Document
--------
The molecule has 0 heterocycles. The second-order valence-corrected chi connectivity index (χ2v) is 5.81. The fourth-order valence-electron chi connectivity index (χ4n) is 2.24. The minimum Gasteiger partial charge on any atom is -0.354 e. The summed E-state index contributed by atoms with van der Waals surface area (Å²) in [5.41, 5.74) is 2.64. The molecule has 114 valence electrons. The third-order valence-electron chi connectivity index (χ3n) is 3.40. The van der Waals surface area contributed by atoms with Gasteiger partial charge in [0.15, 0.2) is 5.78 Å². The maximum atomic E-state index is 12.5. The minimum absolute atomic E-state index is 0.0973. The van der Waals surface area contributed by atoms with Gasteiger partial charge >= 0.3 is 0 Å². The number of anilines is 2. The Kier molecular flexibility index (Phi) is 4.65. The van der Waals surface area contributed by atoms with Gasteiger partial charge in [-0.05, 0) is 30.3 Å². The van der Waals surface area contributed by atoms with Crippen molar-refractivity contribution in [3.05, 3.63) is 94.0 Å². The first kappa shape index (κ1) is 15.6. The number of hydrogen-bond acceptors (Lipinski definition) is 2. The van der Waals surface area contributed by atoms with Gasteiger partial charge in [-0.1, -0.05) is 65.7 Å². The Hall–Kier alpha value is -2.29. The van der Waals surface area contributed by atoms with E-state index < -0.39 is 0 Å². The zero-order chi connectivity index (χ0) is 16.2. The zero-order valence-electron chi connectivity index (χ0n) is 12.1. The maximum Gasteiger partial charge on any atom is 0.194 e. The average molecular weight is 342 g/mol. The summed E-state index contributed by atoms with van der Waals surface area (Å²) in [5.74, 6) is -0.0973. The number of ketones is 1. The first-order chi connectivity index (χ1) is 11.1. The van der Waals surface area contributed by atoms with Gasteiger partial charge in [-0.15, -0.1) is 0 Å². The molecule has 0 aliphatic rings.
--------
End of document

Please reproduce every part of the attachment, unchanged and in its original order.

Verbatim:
The molecule has 0 heterocycles. The second-order valence-corrected chi connectivity index (χ2v) is 5.81. The fourth-order valence-electron chi connectivity index (χ4n) is 2.24. The minimum Gasteiger partial charge on any atom is -0.354 e. The summed E-state index contributed by atoms with van der Waals surface area (Å²) in [5.41, 5.74) is 2.64. The molecule has 114 valence electrons. The third-order valence-electron chi connectivity index (χ3n) is 3.40. The van der Waals surface area contributed by atoms with Gasteiger partial charge in [0.15, 0.2) is 5.78 Å². The maximum atomic E-state index is 12.5. The minimum absolute atomic E-state index is 0.0973. The van der Waals surface area contributed by atoms with Gasteiger partial charge >= 0.3 is 0 Å². The number of anilines is 2. The Kier molecular flexibility index (Phi) is 4.65. The van der Waals surface area contributed by atoms with Gasteiger partial charge in [-0.05, 0) is 30.3 Å². The van der Waals surface area contributed by atoms with Crippen molar-refractivity contribution in [3.05, 3.63) is 94.0 Å². The first kappa shape index (κ1) is 15.6. The number of hydrogen-bond acceptors (Lipinski definition) is 2. The van der Waals surface area contributed by atoms with Gasteiger partial charge in [-0.1, -0.05) is 65.7 Å². The Hall–Kier alpha value is -2.29. The van der Waals surface area contributed by atoms with E-state index < -0.39 is 0 Å². The zero-order chi connectivity index (χ0) is 16.2. The zero-order valence-electron chi connectivity index (χ0n) is 12.1. The maximum Gasteiger partial charge on any atom is 0.194 e. The average molecular weight is 342 g/mol. The summed E-state index contributed by atoms with van der Waals surface area (Å²) in [5.74, 6) is -0.0973. The number of ketones is 1. The first-order chi connectivity index (χ1) is 11.1. The van der Waals surface area contributed by atoms with Gasteiger partial charge in [-0.15, -0.1) is 0 Å². The molecule has 0 aliphatic rings.